OpenUK has released the second of its three-part probe into the state of open source in Britain, finding that an overwhelming majority of businesses use the wares – but noticeably fewer are willing to contribute code back.
“The first of its kind, this report makes visible the current business adoption of open source software in the UK and provides a baseline of what will be an annual review – to capture the growth, shifts and changes of open source software use in the UK in the coming years,” claimed Jennifer Barth, PhD, founder of consultancy firm Smoothmedia and the leader of the research which led to the report.
In the report, State of Open: The UK in 2021, the research organisation said that terms of numbers, “Open source software has long been the seed of growth in the UK economy” and is being used by businesses of all sizes in all sectors.
“Open source software is no longer a niche term for business and government,” Andrew Waffa, Arm distinguished engineer and senior director of its software communities division, added in the report’s foreword. “When it comes to software standards, open source is the way to get it done.
“Looking at the software industry, many of the biggest businesses are heavily reliant on open source; whether it be cloud vendors, software vendors, healthcare, the financial industry, telecommunications or… the list goes on. Open source software is the foundation for established vendors even when their products are proprietary. It is the toolbox enabling entrepreneurs and startups.”
Open source takeover nearly complete
Figures shared in the report, which surveyed 273 randomly sampled UK companies of varying sizes and across numerous sectors, would appear to back that up. OpenUK has reported that an impressive 97 per cent of businesses surveyed use some form of open source software, with 48 per cent having increased their use in 2020 compared to the year before.
The most commonly used types of open source software, the report found, were programming languages at 86 per cent, miscellaneous software tools at 84 per cent, public code repositories at 83 per cent, operating systems at 80 per cent, and databases at 78 per cent. Least popular by quite some distance, in a finding as interesting as it is concerning, were open-source security and observability tools.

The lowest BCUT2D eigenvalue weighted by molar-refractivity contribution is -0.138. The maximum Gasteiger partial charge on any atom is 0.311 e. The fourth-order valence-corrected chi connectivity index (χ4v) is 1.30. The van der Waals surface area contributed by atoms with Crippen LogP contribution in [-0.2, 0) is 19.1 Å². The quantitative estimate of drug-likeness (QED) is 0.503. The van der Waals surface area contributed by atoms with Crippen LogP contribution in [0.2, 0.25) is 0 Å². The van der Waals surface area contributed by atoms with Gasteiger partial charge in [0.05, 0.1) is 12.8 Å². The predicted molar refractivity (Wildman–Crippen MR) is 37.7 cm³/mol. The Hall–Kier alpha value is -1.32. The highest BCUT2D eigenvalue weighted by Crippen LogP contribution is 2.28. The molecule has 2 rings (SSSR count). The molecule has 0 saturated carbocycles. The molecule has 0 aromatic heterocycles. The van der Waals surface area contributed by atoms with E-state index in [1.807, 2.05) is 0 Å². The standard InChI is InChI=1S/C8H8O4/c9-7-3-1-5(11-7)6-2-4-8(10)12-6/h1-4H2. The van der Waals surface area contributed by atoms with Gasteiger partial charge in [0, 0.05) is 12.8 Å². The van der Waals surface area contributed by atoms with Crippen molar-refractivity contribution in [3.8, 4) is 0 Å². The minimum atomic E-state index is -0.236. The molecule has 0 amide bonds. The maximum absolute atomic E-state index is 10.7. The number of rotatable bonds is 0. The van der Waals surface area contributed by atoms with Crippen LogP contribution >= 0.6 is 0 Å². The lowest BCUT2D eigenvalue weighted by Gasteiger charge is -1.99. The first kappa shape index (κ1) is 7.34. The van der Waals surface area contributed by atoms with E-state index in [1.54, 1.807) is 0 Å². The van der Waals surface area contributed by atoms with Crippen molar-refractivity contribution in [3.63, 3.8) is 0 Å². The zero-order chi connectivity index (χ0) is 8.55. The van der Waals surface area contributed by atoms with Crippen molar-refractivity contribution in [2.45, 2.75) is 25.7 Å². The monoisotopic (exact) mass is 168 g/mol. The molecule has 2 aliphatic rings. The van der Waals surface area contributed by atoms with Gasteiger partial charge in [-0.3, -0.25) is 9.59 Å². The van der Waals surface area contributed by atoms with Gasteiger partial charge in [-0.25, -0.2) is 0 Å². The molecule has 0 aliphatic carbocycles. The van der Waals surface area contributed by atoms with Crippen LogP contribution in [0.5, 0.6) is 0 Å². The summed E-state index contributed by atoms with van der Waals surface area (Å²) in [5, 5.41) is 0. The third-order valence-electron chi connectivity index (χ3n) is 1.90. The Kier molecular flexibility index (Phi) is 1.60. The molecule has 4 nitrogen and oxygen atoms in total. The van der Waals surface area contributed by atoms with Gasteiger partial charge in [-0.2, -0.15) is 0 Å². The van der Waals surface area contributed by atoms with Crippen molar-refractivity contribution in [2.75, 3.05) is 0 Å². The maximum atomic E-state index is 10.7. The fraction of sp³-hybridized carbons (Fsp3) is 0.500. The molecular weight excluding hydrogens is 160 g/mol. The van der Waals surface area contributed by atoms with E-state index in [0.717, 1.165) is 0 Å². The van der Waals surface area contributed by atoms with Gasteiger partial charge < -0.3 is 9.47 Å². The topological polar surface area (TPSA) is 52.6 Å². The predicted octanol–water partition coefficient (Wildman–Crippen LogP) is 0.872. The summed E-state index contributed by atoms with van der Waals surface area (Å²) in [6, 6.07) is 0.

That could highlight a problem. “Placing cost before the quality of the code and its security is a sure sign as to why we get so many security clangers down the line,” ESET UK cybersecurity specialist Jake Moore told The Register. “Although the infosec crowd keeps banging the security drum there is good reason for why we do. The security of the software should be at the heart of its design but until decision makers realise that it’s not always about money we will continue to walk hopelessly into inevitable threats.”
The report found a split between business sectors, particularly when it came to use of open-source operating systems such as Linux and the BSDs: While 90 per cent of technology, media, and telecommunications companies and 93 per cent of banking, insurance, and financial service sector companies reported using open-source operating systems, just 63 per cent of companies in the public sector, health, and pharmaceutical markets reported the same.
A look at cloud infrastructure use, meanwhile, showed a clear triopoly with Amazon Web Services, Google, and Microsoft’s Azure arm gobbling up the majority usage share – AWS being a particularly popular choice, with 68 per cent of respondents using the platform.
From the few to the many
Companies may be willing to take from the world of open source, but they seem less eager to give. The report found that while 97 per cent of respondents used open source software, only 65 per cent contributed back in any way – with the technology, media, and telecommunications businesses responsible for the majority of those contributions. A minority, at 49 per cent, reported developing open-source software, and slightly less at 48 per cent said they had open-sourced their own software – with small companies outdoing larger firms in that regard.
The main reason for picking open-source software, meanwhile, is less to do with the freedom involved and more to do with the companies’ bottom lines: 75 per cent reported cost saving as the primary driver for open-source adoption, with collaboration and skill development trailing behind.
“Open source is embedded very deeply but very stealthily in the fabric of UK business,” opined Nigel Abbott, region director for NEMEA at report sponsor GitHub and an ambassador for OpenUK, of the report’s findings. “If the average C-suiter knew their reliance upon open source, then I think its importance, investment in it, and particularly a company’s commitment to participating in projects would be much more prevalent in the UK.”
The report also offered tips for those looking for jobs. Respondents reported back-end developers as the most in-demand role, with 38 per cent having hired for that position over the last year and 23 per cent planning to hire over the next 6-12 months. Other popular roles included development leads, full-stack developers, and development operations (devops) engineers, with demand for senior roles like architects dropping – an impact, the report concluded, of the pandemic.
Interestingly, the report found that despite the economic shock felt by the country from the COVID-19 pandemic, the ongoing Brexit debacle, and the general financial downturn, things look rosy for open source. Most respondents reported no impact on their use of open source as a result, with some going so far as to predicting the financial downturn will actively boost its adoption.
The full report, and the earlier Phase One report which named the UK as Europe’s number-one contributor to open source and estimated a £43.1bn contribution to the nation’s gross domestic product directly attributable to open source, is available on OpenUK now. ®